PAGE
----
About the Author: Sean Case leads the market research division of Peanut Labs, Inc. This includes managing the company’s client services, sales and marketing team. He has over 15 years of experience in sales, management and operational development both inside and outside the market research industry and brings over six years of experience within online market research.

Monday, May 24, 2010

WEBINAR: Effective Use of Online Survey Tools in the Innovation Process

Webinar Presentation
Thursday June 17th, 2010
9:00AM PST

Looking for ways to bring innovation to your company without going over budget?

It’s been proven that customer-driven innovation requires a steady flow of real insight from real customers. However, to be successful, the right questions and techniques must be used for each stage of innovation. If used correctly, cost-effective online survey methods can become an essential tool to consistently deliver new, valuable products and services.

Join Survey Analytics and Planning Innovations for this one-hour webinar on how cost-effective online tools can be used throughout the innovation process to identify needs, explore solutions, and validate concepts.

1)       How can online surveys be used in the discovery process to fuel innovation?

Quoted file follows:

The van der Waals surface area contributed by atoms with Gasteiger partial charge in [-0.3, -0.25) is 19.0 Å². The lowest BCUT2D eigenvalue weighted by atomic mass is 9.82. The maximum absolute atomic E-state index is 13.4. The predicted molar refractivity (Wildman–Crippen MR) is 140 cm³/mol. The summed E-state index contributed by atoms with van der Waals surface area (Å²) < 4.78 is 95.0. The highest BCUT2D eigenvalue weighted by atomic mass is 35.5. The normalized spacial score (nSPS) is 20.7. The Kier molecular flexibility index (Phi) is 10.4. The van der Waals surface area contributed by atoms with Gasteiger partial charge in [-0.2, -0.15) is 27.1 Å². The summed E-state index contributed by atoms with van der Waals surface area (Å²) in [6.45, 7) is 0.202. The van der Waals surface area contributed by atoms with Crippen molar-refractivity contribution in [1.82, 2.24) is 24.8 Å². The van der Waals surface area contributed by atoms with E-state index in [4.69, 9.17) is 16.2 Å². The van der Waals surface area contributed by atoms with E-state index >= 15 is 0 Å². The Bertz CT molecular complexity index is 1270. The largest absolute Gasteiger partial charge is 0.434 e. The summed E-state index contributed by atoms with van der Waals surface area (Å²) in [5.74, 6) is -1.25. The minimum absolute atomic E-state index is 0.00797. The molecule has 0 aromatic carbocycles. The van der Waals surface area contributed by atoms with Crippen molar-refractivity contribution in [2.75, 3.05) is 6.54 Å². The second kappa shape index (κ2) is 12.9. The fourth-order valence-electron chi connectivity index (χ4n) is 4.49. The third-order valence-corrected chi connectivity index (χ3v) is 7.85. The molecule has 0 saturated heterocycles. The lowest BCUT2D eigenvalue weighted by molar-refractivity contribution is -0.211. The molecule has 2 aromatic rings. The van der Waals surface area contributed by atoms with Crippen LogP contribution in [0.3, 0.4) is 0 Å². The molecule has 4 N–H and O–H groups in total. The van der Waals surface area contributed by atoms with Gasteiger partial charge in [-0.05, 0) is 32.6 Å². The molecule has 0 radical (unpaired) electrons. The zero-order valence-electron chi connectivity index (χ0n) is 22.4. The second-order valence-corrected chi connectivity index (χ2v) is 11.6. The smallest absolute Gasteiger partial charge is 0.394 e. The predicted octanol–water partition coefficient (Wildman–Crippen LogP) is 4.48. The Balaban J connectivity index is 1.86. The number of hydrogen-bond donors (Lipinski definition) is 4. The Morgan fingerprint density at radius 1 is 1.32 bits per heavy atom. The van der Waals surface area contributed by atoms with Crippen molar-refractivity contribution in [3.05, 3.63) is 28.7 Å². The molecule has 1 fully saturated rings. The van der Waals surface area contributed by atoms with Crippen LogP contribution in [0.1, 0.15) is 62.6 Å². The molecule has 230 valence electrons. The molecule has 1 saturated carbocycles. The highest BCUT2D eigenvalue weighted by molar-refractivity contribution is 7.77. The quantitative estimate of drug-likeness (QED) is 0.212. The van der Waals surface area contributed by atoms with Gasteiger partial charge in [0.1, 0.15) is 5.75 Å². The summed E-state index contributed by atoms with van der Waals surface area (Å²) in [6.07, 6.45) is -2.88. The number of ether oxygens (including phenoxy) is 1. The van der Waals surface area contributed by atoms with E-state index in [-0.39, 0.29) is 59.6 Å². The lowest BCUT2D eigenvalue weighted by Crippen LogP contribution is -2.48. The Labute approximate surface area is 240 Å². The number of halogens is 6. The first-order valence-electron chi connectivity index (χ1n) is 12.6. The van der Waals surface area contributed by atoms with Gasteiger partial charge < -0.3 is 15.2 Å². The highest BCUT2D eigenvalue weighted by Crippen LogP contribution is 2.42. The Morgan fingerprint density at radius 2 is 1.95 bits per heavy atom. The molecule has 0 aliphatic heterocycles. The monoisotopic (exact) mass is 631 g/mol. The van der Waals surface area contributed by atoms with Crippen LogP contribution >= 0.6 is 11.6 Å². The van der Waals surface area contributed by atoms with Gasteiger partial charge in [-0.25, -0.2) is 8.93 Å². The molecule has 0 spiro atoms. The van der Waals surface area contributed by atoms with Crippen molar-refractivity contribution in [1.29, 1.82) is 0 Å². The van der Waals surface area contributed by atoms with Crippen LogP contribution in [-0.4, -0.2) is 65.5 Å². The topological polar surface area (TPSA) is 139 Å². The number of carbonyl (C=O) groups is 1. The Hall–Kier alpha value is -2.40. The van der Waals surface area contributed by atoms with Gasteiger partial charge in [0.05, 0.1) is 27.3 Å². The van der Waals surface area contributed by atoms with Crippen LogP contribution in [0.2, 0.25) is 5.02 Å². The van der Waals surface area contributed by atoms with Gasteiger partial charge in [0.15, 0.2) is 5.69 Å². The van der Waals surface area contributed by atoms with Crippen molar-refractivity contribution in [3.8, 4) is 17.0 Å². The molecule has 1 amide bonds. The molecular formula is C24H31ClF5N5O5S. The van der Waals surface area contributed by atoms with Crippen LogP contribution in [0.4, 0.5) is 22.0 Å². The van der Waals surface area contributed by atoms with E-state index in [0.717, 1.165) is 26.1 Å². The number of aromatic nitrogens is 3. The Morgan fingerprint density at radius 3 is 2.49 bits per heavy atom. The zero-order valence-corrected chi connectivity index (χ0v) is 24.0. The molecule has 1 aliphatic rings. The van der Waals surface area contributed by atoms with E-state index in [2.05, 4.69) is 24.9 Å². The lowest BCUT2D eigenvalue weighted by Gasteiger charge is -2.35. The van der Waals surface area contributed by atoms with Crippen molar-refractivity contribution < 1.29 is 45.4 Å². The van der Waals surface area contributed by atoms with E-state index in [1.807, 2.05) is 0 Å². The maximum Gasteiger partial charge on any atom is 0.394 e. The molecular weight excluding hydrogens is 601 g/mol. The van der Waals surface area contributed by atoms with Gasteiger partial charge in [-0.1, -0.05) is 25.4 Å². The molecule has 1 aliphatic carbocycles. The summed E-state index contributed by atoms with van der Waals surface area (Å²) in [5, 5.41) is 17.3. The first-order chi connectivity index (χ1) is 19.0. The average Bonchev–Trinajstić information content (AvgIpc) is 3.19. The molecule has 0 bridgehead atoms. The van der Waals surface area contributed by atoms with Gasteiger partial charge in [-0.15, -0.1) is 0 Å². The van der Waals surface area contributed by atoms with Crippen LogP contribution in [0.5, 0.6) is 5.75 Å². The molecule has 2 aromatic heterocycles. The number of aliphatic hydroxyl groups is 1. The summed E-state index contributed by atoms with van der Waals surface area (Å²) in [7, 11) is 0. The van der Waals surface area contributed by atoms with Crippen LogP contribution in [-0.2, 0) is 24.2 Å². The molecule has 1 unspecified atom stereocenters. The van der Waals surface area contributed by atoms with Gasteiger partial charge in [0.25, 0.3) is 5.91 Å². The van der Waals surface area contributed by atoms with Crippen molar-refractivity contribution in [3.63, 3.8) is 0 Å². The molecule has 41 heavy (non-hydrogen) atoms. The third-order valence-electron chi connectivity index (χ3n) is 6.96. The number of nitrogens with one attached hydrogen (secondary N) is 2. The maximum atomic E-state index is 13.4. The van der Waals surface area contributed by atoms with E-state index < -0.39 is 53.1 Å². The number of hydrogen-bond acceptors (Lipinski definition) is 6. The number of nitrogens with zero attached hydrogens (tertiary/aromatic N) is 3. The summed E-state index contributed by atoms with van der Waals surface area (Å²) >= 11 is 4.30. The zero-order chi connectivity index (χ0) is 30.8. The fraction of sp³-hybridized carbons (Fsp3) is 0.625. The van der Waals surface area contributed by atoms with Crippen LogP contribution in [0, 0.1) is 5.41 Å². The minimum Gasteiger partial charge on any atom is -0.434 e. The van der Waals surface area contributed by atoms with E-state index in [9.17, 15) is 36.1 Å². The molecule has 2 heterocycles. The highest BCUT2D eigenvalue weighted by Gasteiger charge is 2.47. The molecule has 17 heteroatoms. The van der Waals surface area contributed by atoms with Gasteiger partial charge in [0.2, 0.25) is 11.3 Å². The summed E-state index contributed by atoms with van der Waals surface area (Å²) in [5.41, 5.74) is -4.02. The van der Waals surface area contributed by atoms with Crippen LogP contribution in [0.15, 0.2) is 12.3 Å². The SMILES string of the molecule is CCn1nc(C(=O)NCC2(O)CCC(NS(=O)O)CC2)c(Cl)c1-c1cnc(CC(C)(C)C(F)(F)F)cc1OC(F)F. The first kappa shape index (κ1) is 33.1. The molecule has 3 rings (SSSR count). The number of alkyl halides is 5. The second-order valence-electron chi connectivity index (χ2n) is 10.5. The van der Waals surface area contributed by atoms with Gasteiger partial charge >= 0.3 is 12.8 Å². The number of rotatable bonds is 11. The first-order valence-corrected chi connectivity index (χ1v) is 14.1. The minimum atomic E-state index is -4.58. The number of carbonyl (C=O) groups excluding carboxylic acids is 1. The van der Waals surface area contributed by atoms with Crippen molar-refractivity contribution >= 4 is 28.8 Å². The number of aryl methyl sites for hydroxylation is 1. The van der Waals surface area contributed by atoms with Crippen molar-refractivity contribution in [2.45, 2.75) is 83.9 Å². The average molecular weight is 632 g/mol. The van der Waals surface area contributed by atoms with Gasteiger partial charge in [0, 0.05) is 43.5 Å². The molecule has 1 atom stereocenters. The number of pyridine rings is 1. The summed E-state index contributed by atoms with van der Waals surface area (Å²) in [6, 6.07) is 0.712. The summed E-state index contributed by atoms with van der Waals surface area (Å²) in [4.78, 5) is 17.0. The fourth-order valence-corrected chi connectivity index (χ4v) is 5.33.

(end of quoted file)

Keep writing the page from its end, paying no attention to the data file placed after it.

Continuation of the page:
2)       How should your survey techniques change throughout the innovation process?

3)       What kind of questions can actually limit your ability to innovate?

This webinar will answer these questions and more as well as provide a forum to discuss specific challenges.


About the Presenters:

Dorian Simpson founded Planning Innovations in 2002 to help technology-driven companies launch successful products and services through focused innovation management and planning. He has significant experience in both engineering and marketing to help build the bridge between these two critical innovation functions.

Esther LaVielle is a Senior Account Manager at QuestionPro and Survey Analytics, which was started in 2002 inSeattle and is now one of the fastest growing private companies in the US. Prior to her adventure at QuestionPro she spent 3 years as a Qualitative Project Manager at the Gilmore Research Group.